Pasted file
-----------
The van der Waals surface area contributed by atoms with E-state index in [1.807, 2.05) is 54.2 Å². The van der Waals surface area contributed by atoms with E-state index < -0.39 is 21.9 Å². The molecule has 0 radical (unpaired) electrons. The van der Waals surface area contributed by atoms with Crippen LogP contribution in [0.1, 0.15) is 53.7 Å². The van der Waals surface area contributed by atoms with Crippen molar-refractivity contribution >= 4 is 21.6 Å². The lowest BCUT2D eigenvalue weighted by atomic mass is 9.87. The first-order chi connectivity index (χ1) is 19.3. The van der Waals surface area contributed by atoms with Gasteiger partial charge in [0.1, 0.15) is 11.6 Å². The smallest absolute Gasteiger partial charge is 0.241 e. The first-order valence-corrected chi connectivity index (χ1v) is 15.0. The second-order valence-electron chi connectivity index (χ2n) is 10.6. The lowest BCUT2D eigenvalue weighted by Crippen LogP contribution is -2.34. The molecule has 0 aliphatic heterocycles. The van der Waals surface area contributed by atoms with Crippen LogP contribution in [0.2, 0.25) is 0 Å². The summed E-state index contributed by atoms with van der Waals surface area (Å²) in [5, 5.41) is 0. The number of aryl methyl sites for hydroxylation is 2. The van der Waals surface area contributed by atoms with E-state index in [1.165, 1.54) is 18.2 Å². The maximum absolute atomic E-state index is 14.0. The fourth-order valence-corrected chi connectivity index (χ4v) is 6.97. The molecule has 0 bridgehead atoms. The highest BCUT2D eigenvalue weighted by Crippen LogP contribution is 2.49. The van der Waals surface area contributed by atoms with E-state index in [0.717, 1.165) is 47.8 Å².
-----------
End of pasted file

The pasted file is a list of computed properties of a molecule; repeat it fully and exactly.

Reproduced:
The van der Waals surface area contributed by atoms with E-state index in [1.807, 2.05) is 54.2 Å². The van der Waals surface area contributed by atoms with E-state index < -0.39 is 21.9 Å². The molecule has 0 radical (unpaired) electrons. The van der Waals surface area contributed by atoms with Crippen LogP contribution in [0.1, 0.15) is 53.7 Å². The van der Waals surface area contributed by atoms with Crippen molar-refractivity contribution >= 4 is 21.6 Å². The lowest BCUT2D eigenvalue weighted by atomic mass is 9.87. The first-order chi connectivity index (χ1) is 19.3. The van der Waals surface area contributed by atoms with Gasteiger partial charge in [0.1, 0.15) is 11.6 Å². The smallest absolute Gasteiger partial charge is 0.241 e. The first-order valence-corrected chi connectivity index (χ1v) is 15.0. The second-order valence-electron chi connectivity index (χ2n) is 10.6. The lowest BCUT2D eigenvalue weighted by Crippen LogP contribution is -2.34. The molecule has 0 aliphatic heterocycles. The van der Waals surface area contributed by atoms with Crippen LogP contribution in [0.2, 0.25) is 0 Å². The summed E-state index contributed by atoms with van der Waals surface area (Å²) in [5, 5.41) is 0. The number of aryl methyl sites for hydroxylation is 2. The van der Waals surface area contributed by atoms with E-state index in [1.165, 1.54) is 18.2 Å². The maximum absolute atomic E-state index is 14.0. The fourth-order valence-corrected chi connectivity index (χ4v) is 6.97. The molecule has 0 bridgehead atoms. The highest BCUT2D eigenvalue weighted by Crippen LogP contribution is 2.49. The van der Waals surface area contributed by atoms with E-state index in [0.717, 1.165) is 47.8 Å².